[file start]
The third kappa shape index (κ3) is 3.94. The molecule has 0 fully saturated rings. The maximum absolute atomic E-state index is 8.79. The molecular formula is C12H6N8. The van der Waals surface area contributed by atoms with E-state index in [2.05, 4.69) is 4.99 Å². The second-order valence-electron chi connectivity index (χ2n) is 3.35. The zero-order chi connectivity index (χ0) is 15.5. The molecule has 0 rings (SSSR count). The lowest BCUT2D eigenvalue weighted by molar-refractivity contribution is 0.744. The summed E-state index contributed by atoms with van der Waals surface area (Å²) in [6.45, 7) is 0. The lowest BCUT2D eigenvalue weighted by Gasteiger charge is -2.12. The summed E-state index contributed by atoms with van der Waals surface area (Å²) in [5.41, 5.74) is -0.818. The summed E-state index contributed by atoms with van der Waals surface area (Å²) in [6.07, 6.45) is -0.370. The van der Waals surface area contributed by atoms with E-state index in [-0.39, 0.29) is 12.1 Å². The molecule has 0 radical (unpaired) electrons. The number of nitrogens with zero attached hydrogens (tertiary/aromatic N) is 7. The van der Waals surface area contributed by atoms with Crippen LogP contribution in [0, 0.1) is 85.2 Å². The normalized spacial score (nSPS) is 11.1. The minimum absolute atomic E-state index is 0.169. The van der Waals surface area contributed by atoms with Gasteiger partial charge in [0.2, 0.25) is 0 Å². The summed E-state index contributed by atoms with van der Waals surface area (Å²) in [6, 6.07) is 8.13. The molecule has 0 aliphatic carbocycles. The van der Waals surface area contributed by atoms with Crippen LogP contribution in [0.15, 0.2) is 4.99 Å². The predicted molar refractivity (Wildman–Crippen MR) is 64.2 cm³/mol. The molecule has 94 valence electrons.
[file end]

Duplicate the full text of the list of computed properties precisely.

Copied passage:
The third kappa shape index (κ3) is 3.94. The molecule has 0 fully saturated rings. The maximum absolute atomic E-state index is 8.79. The molecular formula is C12H6N8. The van der Waals surface area contributed by atoms with E-state index in [2.05, 4.69) is 4.99 Å². The second-order valence-electron chi connectivity index (χ2n) is 3.35. The zero-order chi connectivity index (χ0) is 15.5. The molecule has 0 rings (SSSR count). The lowest BCUT2D eigenvalue weighted by molar-refractivity contribution is 0.744. The summed E-state index contributed by atoms with van der Waals surface area (Å²) in [6.45, 7) is 0. The lowest BCUT2D eigenvalue weighted by Gasteiger charge is -2.12. The summed E-state index contributed by atoms with van der Waals surface area (Å²) in [5.41, 5.74) is -0.818. The summed E-state index contributed by atoms with van der Waals surface area (Å²) in [6.07, 6.45) is -0.370. The van der Waals surface area contributed by atoms with E-state index in [-0.39, 0.29) is 12.1 Å². The molecule has 0 radical (unpaired) electrons. The number of nitrogens with zero attached hydrogens (tertiary/aromatic N) is 7. The van der Waals surface area contributed by atoms with Crippen LogP contribution in [0, 0.1) is 85.2 Å². The normalized spacial score (nSPS) is 11.1. The minimum absolute atomic E-state index is 0.169. The van der Waals surface area contributed by atoms with Gasteiger partial charge in [0.2, 0.25) is 0 Å². The summed E-state index contributed by atoms with van der Waals surface area (Å²) in [6, 6.07) is 8.13. The molecule has 0 aliphatic carbocycles. The van der Waals surface area contributed by atoms with Crippen LogP contribution in [0.15, 0.2) is 4.99 Å². The predicted molar refractivity (Wildman–Crippen MR) is 64.2 cm³/mol. The molecule has 94 valence electrons.